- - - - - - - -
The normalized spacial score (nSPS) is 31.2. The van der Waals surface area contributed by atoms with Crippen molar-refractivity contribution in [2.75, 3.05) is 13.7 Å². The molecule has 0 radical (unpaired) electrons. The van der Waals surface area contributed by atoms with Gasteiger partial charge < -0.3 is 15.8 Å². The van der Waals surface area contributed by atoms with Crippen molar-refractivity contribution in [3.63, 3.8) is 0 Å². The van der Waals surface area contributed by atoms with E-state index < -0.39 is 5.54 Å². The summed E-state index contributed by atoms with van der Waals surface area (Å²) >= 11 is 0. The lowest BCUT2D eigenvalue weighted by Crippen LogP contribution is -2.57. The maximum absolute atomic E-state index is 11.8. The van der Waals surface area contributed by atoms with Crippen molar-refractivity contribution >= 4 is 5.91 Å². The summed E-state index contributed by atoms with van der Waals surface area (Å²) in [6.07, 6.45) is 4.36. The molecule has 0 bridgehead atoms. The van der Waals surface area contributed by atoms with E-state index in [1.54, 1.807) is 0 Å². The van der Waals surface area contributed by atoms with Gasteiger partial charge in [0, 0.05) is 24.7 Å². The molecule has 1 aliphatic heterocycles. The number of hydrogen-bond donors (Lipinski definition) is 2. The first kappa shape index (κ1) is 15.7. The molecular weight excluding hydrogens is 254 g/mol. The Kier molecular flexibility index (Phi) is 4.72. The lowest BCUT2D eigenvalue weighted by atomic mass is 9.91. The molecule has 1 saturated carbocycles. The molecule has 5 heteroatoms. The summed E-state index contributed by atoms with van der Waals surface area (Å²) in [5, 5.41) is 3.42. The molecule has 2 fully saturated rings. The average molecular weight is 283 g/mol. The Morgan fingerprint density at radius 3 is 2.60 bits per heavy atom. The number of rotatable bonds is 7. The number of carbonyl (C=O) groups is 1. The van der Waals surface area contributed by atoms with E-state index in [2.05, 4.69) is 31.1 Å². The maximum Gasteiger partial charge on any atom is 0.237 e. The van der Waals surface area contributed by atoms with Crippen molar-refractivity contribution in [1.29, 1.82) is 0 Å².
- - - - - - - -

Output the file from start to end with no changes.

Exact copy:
The normalized spacial score (nSPS) is 31.2. The van der Waals surface area contributed by atoms with Crippen molar-refractivity contribution in [2.75, 3.05) is 13.7 Å². The molecule has 0 radical (unpaired) electrons. The van der Waals surface area contributed by atoms with Gasteiger partial charge < -0.3 is 15.8 Å². The van der Waals surface area contributed by atoms with Crippen molar-refractivity contribution in [3.63, 3.8) is 0 Å². The van der Waals surface area contributed by atoms with E-state index < -0.39 is 5.54 Å². The summed E-state index contributed by atoms with van der Waals surface area (Å²) >= 11 is 0. The lowest BCUT2D eigenvalue weighted by Crippen LogP contribution is -2.57. The maximum absolute atomic E-state index is 11.8. The van der Waals surface area contributed by atoms with Crippen molar-refractivity contribution >= 4 is 5.91 Å². The summed E-state index contributed by atoms with van der Waals surface area (Å²) in [6.07, 6.45) is 4.36. The molecule has 0 bridgehead atoms. The van der Waals surface area contributed by atoms with E-state index in [1.54, 1.807) is 0 Å². The van der Waals surface area contributed by atoms with Gasteiger partial charge in [0, 0.05) is 24.7 Å². The molecule has 1 aliphatic heterocycles. The number of hydrogen-bond donors (Lipinski definition) is 2. The first kappa shape index (κ1) is 15.7. The molecular weight excluding hydrogens is 254 g/mol. The Kier molecular flexibility index (Phi) is 4.72. The lowest BCUT2D eigenvalue weighted by atomic mass is 9.91. The molecule has 1 saturated carbocycles. The molecule has 5 heteroatoms. The summed E-state index contributed by atoms with van der Waals surface area (Å²) in [5, 5.41) is 3.42. The molecule has 2 fully saturated rings. The average molecular weight is 283 g/mol. The Morgan fingerprint density at radius 3 is 2.60 bits per heavy atom. The number of rotatable bonds is 7. The number of carbonyl (C=O) groups is 1. The van der Waals surface area contributed by atoms with E-state index in [2.05, 4.69) is 31.1 Å². The maximum Gasteiger partial charge on any atom is 0.237 e. The van der Waals surface area contributed by atoms with Crippen molar-refractivity contribution in [1.29, 1.82) is 0 Å².